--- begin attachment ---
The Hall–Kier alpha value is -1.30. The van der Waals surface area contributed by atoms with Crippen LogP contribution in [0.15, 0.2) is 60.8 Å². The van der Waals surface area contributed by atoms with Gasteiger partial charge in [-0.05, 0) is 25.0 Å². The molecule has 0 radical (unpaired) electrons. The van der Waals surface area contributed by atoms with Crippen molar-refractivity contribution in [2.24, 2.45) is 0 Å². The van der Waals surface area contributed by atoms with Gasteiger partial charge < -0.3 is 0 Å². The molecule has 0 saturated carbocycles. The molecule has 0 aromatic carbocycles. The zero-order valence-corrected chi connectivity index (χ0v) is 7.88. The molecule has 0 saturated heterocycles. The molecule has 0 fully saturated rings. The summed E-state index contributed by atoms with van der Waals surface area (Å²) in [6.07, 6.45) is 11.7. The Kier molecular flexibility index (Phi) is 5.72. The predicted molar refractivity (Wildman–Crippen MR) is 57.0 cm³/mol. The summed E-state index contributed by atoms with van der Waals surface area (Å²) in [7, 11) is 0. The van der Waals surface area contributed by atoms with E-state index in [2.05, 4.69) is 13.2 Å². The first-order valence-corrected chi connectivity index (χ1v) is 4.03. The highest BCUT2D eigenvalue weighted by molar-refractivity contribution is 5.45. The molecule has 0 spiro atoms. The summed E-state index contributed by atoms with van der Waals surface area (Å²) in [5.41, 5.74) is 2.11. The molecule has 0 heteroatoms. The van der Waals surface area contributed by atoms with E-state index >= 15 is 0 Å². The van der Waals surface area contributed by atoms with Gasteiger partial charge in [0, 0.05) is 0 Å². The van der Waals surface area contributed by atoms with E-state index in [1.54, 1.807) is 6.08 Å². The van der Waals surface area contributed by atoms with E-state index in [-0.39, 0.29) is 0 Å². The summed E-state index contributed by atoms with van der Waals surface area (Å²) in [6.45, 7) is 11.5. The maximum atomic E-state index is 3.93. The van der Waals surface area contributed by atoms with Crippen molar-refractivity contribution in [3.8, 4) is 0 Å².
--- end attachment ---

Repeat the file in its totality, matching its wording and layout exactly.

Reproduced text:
The Hall–Kier alpha value is -1.30. The van der Waals surface area contributed by atoms with Crippen LogP contribution in [0.15, 0.2) is 60.8 Å². The van der Waals surface area contributed by atoms with Gasteiger partial charge in [-0.05, 0) is 25.0 Å². The molecule has 0 radical (unpaired) electrons. The van der Waals surface area contributed by atoms with Crippen molar-refractivity contribution in [2.24, 2.45) is 0 Å². The van der Waals surface area contributed by atoms with Gasteiger partial charge < -0.3 is 0 Å². The molecule has 0 saturated carbocycles. The molecule has 0 aromatic carbocycles. The zero-order valence-corrected chi connectivity index (χ0v) is 7.88. The molecule has 0 saturated heterocycles. The molecule has 0 fully saturated rings. The summed E-state index contributed by atoms with van der Waals surface area (Å²) in [6.07, 6.45) is 11.7. The Kier molecular flexibility index (Phi) is 5.72. The predicted molar refractivity (Wildman–Crippen MR) is 57.0 cm³/mol. The summed E-state index contributed by atoms with van der Waals surface area (Å²) in [7, 11) is 0. The van der Waals surface area contributed by atoms with E-state index in [2.05, 4.69) is 13.2 Å². The first-order valence-corrected chi connectivity index (χ1v) is 4.03. The highest BCUT2D eigenvalue weighted by molar-refractivity contribution is 5.45. The molecule has 0 spiro atoms. The summed E-state index contributed by atoms with van der Waals surface area (Å²) in [5.41, 5.74) is 2.11. The molecule has 0 heteroatoms. The van der Waals surface area contributed by atoms with E-state index >= 15 is 0 Å². The van der Waals surface area contributed by atoms with Gasteiger partial charge in [0, 0.05) is 0 Å². The van der Waals surface area contributed by atoms with E-state index in [1.54, 1.807) is 6.08 Å². The van der Waals surface area contributed by atoms with E-state index in [-0.39, 0.29) is 0 Å². The summed E-state index contributed by atoms with van der Waals surface area (Å²) in [6.45, 7) is 11.5. The maximum atomic E-state index is 3.93. The van der Waals surface area contributed by atoms with Crippen molar-refractivity contribution in [3.8, 4) is 0 Å².